Teranet: Canadian Real Estate Prices Drop Most In 7 Years, Led By Toronto

Teranet Shows Canadian Real Estate Drops Most In 7 Years, Led By Toronto

Canadian real estate prices may be softening. Numbers from Teranet show that home prices generally declined across the country in September. This decline is led by a drop in prices around the Greater Toronto Area, extending through the Greater Golden Horseshoe. Although not all markets saw decline. Vancouver is once again leading the 11 city composite index in monthly price gains.

Who The F**k Is Teranet, And Why Should I Care?

Teranet is a land registry behemoth that operates, amongst other things, the land registries in Ontario and Manitoba. They build a Home Price Index with National Bank of Canada, that uses land registry data to compare how prices on the exact same house evolve over time. That is, they only use homes that have been sold more than once. This is known as a “sales pair” analysis, and is the kind of the stuff common in the US.

One of the the things they produce is an index for 11 cities, which they combine in an urban index. It’s debatable if it’s more or less accurate than CREA’s urban index. However, if you’re into national housing stats – you should be checking out both.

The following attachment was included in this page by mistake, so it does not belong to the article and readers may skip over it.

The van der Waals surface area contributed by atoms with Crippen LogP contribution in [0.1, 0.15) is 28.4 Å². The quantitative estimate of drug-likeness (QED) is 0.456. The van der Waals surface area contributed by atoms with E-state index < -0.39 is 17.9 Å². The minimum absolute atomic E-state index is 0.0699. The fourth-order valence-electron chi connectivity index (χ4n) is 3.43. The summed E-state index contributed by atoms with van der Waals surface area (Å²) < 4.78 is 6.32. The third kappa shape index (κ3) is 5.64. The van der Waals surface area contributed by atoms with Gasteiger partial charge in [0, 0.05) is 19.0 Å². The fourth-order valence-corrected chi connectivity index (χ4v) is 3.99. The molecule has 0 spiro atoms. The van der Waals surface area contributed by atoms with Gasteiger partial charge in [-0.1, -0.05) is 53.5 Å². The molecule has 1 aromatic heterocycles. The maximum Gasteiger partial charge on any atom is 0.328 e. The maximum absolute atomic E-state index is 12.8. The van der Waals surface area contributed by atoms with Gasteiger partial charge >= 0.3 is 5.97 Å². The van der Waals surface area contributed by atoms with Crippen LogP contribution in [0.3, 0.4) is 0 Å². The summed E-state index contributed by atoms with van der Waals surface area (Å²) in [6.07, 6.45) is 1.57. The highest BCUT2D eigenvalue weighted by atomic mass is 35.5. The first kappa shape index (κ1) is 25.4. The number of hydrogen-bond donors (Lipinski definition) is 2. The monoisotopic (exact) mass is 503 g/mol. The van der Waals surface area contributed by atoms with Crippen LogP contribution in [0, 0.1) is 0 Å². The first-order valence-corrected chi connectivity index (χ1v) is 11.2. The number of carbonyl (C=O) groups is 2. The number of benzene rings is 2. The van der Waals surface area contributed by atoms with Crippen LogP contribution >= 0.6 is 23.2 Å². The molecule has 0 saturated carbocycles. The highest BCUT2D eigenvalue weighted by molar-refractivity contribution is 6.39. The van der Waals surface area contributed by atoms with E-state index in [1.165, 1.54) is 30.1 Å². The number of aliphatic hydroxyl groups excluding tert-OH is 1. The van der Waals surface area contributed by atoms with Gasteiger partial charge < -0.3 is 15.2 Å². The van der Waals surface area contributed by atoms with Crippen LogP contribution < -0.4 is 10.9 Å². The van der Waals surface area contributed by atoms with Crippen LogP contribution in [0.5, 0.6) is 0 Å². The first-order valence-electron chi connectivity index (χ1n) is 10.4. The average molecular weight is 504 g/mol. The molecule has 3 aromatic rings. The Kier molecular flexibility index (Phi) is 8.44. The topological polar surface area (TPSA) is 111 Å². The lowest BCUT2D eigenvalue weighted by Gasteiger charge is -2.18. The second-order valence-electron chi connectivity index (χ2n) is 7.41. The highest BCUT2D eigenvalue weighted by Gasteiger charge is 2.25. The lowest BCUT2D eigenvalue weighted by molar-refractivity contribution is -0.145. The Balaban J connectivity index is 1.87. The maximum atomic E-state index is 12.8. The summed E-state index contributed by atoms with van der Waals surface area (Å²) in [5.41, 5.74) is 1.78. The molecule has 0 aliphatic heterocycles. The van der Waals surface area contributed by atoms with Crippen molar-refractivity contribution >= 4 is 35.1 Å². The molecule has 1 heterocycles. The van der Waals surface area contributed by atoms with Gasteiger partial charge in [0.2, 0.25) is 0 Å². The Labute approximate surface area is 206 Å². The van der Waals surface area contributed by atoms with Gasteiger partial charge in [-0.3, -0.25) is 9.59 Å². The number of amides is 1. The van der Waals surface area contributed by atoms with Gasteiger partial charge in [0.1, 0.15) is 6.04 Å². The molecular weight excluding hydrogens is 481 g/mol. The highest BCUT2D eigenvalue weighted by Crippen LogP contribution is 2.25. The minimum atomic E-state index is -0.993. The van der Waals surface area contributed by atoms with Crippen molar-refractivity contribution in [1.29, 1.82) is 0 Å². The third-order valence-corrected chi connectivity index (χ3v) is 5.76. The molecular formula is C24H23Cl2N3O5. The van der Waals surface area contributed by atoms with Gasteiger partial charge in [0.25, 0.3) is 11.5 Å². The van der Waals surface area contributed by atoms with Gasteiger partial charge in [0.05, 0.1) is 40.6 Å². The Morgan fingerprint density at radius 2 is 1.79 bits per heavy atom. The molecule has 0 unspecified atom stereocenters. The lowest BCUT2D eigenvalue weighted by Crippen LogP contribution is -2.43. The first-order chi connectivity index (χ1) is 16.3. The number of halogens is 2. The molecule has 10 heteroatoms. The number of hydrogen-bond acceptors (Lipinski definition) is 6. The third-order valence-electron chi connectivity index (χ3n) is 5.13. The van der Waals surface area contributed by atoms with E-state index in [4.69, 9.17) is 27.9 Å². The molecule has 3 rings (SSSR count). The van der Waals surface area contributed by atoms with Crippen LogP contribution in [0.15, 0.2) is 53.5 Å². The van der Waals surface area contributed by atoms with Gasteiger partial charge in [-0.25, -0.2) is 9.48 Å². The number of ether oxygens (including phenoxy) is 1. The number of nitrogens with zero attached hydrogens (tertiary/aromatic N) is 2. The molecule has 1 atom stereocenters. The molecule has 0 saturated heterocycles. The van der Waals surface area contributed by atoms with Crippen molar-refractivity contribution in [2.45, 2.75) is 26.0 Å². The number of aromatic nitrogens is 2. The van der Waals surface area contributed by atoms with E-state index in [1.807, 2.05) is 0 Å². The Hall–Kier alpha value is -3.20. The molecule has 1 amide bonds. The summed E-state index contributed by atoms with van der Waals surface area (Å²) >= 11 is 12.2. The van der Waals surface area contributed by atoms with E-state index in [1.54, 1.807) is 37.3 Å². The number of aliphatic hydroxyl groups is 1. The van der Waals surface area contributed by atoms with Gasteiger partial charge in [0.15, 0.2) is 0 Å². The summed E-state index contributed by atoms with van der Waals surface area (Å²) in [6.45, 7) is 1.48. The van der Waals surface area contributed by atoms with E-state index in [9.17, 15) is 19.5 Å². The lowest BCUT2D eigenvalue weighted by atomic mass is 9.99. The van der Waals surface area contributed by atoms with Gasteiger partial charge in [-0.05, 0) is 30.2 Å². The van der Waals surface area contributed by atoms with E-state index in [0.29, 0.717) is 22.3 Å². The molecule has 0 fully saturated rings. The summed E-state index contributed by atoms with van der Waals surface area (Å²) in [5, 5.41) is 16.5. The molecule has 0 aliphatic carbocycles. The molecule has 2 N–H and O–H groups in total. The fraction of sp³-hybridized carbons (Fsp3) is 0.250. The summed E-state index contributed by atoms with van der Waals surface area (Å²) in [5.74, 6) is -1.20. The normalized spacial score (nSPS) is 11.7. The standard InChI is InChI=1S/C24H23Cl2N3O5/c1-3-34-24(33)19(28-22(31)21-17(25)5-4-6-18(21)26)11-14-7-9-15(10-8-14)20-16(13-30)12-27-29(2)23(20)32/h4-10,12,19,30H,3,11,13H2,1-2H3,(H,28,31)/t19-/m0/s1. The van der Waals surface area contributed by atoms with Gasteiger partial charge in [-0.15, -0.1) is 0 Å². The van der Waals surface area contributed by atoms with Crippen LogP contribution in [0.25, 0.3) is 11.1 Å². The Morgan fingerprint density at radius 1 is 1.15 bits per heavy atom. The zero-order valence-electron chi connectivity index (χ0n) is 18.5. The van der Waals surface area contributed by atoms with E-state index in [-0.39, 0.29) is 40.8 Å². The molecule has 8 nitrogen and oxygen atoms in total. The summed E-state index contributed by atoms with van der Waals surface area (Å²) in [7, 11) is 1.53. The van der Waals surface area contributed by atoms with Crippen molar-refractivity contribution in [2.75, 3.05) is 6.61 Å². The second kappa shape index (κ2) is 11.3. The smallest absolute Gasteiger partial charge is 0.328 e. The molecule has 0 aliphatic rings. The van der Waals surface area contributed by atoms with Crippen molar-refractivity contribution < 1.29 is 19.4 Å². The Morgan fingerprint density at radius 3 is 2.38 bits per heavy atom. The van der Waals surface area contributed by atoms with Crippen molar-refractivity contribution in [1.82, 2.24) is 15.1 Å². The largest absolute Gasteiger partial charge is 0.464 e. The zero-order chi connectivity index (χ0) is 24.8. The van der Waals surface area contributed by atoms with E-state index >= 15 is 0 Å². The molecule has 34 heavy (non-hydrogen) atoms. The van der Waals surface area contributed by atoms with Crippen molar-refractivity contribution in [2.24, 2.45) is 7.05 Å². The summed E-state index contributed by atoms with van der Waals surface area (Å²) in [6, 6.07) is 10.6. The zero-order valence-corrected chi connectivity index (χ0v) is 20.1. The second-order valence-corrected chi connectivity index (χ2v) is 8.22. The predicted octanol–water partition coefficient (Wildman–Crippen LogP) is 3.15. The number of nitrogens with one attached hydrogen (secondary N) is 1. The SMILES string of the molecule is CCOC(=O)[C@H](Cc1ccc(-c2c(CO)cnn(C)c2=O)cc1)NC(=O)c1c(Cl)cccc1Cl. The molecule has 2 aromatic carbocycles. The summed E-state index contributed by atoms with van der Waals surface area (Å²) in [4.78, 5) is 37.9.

Canadian Real Estate Prices See Largest Drop Since September 2010

The Teranet National Composite House Price Index fell in September. The index experienced a 0.8% drop when compared to the month before. National Bank of Canada analysts noted this is the largest drop since September 2010. This is also the first time the 11 city composite has dropped since January 2016. While a single  drop isn’t a huge concern, the first after a long trend should be noted.

Source: Teranet-National Bank.

Toronto Leads Declines

The monthly drop was led by Toronto, Canada’s largest real estate market. From August to September, the city experienced a 2.7% drop. Four other cities in the 11 city composite also saw declines:  Quebec City (−2.3%), Hamilton (−1.9%), Halifax (−0.4%) and Winnipeg (−0.3%). Victoria saw prices stay flat.

Source: Teranet-National Bank.

Second Month of Deceleration From Record 12-Month Gains

Despite the monthly decline, annual gains are still around – although tapering. September 2017 represented an 11.4% gain when compared to the same time last year. This is down from the record 12 month gains observed in June and July 2017, when it was 14.2%.

Source: Teranet-National Bank.

Prices Climbed In Five Markets

Not all of Canada experienced lower prices. The other five cities saw monthly price increases: Vancouver (1.3%), Calgary (0.7%), Montreal (0.3%), Ottawa-Gatineau (0.3%), and Edmonton (0.2%). With the exception of Vancouver, these markets have not had a price boom over the past couple of years.

14 Additional Markets Saw Declines, 12 Were In Ontario

Fourteen markets outside of the 11-city composite also experienced declines. Twelve of those, are in Ontario. The greatest Ontario declines were all observed in the Greater Golden Horseshoe: Barrie (−4.5%), Brantford (−1.3%), Kitchener (−1.4%), Oshawa (−3.3%), and Peterborough (-0.7%).

Source: Teranet-National Bank.